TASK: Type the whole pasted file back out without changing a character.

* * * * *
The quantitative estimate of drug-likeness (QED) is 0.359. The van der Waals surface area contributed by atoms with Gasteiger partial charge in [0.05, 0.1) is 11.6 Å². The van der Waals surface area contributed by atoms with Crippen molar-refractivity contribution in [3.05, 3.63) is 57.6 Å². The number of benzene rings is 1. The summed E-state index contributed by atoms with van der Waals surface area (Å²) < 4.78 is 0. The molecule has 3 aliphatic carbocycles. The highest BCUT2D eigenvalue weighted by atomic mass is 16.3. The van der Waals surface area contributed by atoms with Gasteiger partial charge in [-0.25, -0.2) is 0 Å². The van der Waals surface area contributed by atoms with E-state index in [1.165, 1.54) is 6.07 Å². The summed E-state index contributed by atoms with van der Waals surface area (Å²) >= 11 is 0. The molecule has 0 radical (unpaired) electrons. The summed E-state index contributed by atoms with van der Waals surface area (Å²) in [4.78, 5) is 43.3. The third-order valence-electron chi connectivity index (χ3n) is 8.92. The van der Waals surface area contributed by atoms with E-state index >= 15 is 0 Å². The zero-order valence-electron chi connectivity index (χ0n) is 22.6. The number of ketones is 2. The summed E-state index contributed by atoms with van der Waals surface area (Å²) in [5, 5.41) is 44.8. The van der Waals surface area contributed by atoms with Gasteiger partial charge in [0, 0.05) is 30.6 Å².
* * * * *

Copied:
The quantitative estimate of drug-likeness (QED) is 0.359. The van der Waals surface area contributed by atoms with Gasteiger partial charge in [0.05, 0.1) is 11.6 Å². The van der Waals surface area contributed by atoms with Crippen molar-refractivity contribution in [3.05, 3.63) is 57.6 Å². The number of benzene rings is 1. The summed E-state index contributed by atoms with van der Waals surface area (Å²) < 4.78 is 0. The molecule has 3 aliphatic carbocycles. The highest BCUT2D eigenvalue weighted by atomic mass is 16.3. The van der Waals surface area contributed by atoms with Gasteiger partial charge in [-0.25, -0.2) is 0 Å². The van der Waals surface area contributed by atoms with E-state index in [1.165, 1.54) is 6.07 Å². The summed E-state index contributed by atoms with van der Waals surface area (Å²) >= 11 is 0. The molecule has 0 radical (unpaired) electrons. The summed E-state index contributed by atoms with van der Waals surface area (Å²) in [4.78, 5) is 43.3. The third-order valence-electron chi connectivity index (χ3n) is 8.92. The van der Waals surface area contributed by atoms with E-state index >= 15 is 0 Å². The zero-order valence-electron chi connectivity index (χ0n) is 22.6. The number of ketones is 2. The summed E-state index contributed by atoms with van der Waals surface area (Å²) in [5, 5.41) is 44.8. The van der Waals surface area contributed by atoms with Gasteiger partial charge in [0, 0.05) is 30.6 Å².